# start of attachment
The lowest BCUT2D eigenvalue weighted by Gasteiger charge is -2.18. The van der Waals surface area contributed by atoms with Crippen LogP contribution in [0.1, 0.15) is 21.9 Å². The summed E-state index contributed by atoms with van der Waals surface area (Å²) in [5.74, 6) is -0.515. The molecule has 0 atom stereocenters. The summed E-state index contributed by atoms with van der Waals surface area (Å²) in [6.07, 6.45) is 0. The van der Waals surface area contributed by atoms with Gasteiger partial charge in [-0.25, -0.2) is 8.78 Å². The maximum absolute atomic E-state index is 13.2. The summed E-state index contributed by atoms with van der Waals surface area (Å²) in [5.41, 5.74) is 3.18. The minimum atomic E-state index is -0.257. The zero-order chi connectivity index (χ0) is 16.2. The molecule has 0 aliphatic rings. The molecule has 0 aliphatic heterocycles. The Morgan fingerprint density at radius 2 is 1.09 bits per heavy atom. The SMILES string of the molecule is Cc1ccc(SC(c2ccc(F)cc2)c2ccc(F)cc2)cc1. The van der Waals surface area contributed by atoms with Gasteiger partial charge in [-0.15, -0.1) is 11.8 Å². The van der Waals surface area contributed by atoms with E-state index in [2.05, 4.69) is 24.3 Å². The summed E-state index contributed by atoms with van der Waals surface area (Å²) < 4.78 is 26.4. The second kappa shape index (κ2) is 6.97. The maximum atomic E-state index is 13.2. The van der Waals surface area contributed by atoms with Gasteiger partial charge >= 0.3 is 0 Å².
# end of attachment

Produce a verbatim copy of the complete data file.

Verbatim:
The lowest BCUT2D eigenvalue weighted by Gasteiger charge is -2.18. The van der Waals surface area contributed by atoms with Crippen LogP contribution in [0.1, 0.15) is 21.9 Å². The summed E-state index contributed by atoms with van der Waals surface area (Å²) in [5.74, 6) is -0.515. The molecule has 0 atom stereocenters. The summed E-state index contributed by atoms with van der Waals surface area (Å²) in [6.07, 6.45) is 0. The van der Waals surface area contributed by atoms with Gasteiger partial charge in [-0.25, -0.2) is 8.78 Å². The maximum absolute atomic E-state index is 13.2. The summed E-state index contributed by atoms with van der Waals surface area (Å²) in [5.41, 5.74) is 3.18. The minimum atomic E-state index is -0.257. The zero-order chi connectivity index (χ0) is 16.2. The molecule has 0 aliphatic rings. The molecule has 0 aliphatic heterocycles. The Morgan fingerprint density at radius 2 is 1.09 bits per heavy atom. The SMILES string of the molecule is Cc1ccc(SC(c2ccc(F)cc2)c2ccc(F)cc2)cc1. The van der Waals surface area contributed by atoms with Gasteiger partial charge in [-0.15, -0.1) is 11.8 Å². The van der Waals surface area contributed by atoms with E-state index in [2.05, 4.69) is 24.3 Å². The summed E-state index contributed by atoms with van der Waals surface area (Å²) < 4.78 is 26.4. The second kappa shape index (κ2) is 6.97. The maximum atomic E-state index is 13.2. The van der Waals surface area contributed by atoms with Gasteiger partial charge >= 0.3 is 0 Å².